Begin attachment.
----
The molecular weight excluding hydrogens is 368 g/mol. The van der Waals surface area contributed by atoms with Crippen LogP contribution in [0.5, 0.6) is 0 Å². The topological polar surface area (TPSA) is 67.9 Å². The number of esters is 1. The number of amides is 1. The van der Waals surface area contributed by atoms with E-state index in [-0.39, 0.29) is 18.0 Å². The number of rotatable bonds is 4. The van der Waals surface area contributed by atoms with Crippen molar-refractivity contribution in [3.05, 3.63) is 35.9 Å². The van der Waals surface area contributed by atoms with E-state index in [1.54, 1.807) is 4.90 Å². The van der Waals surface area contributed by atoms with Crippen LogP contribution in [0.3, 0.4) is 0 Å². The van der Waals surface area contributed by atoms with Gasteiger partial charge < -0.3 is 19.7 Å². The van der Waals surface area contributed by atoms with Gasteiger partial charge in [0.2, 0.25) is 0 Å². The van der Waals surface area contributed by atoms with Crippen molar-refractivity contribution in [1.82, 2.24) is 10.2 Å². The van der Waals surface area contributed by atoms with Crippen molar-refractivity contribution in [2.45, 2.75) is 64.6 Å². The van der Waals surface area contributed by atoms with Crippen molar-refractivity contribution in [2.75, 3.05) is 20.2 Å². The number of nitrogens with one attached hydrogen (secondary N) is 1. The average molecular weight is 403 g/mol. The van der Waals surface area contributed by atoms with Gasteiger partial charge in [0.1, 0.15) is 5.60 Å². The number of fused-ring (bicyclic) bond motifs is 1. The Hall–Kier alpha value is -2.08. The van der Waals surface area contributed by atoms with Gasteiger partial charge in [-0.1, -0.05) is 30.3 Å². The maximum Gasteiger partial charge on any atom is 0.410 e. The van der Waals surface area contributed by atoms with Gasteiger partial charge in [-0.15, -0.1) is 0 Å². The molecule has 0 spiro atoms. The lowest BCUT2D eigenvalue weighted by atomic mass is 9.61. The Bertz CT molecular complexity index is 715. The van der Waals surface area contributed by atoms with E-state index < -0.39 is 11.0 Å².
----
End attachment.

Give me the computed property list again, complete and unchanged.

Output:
The molecular weight excluding hydrogens is 368 g/mol. The van der Waals surface area contributed by atoms with Crippen LogP contribution in [0.5, 0.6) is 0 Å². The topological polar surface area (TPSA) is 67.9 Å². The number of esters is 1. The number of amides is 1. The van der Waals surface area contributed by atoms with E-state index in [-0.39, 0.29) is 18.0 Å². The number of rotatable bonds is 4. The van der Waals surface area contributed by atoms with Crippen molar-refractivity contribution in [3.05, 3.63) is 35.9 Å². The van der Waals surface area contributed by atoms with E-state index in [1.54, 1.807) is 4.90 Å². The van der Waals surface area contributed by atoms with Crippen LogP contribution in [0.3, 0.4) is 0 Å². The van der Waals surface area contributed by atoms with Gasteiger partial charge < -0.3 is 19.7 Å². The van der Waals surface area contributed by atoms with Gasteiger partial charge in [0.2, 0.25) is 0 Å². The van der Waals surface area contributed by atoms with Crippen molar-refractivity contribution in [1.82, 2.24) is 10.2 Å². The van der Waals surface area contributed by atoms with Crippen molar-refractivity contribution in [2.45, 2.75) is 64.6 Å². The van der Waals surface area contributed by atoms with Crippen molar-refractivity contribution in [2.75, 3.05) is 20.2 Å². The number of nitrogens with one attached hydrogen (secondary N) is 1. The average molecular weight is 403 g/mol. The van der Waals surface area contributed by atoms with Gasteiger partial charge in [0.1, 0.15) is 5.60 Å². The number of fused-ring (bicyclic) bond motifs is 1. The Hall–Kier alpha value is -2.08. The van der Waals surface area contributed by atoms with Gasteiger partial charge in [-0.1, -0.05) is 30.3 Å². The maximum Gasteiger partial charge on any atom is 0.410 e. The van der Waals surface area contributed by atoms with Gasteiger partial charge in [-0.15, -0.1) is 0 Å². The molecule has 0 spiro atoms. The lowest BCUT2D eigenvalue weighted by atomic mass is 9.61. The Bertz CT molecular complexity index is 715. The van der Waals surface area contributed by atoms with E-state index < -0.39 is 11.0 Å².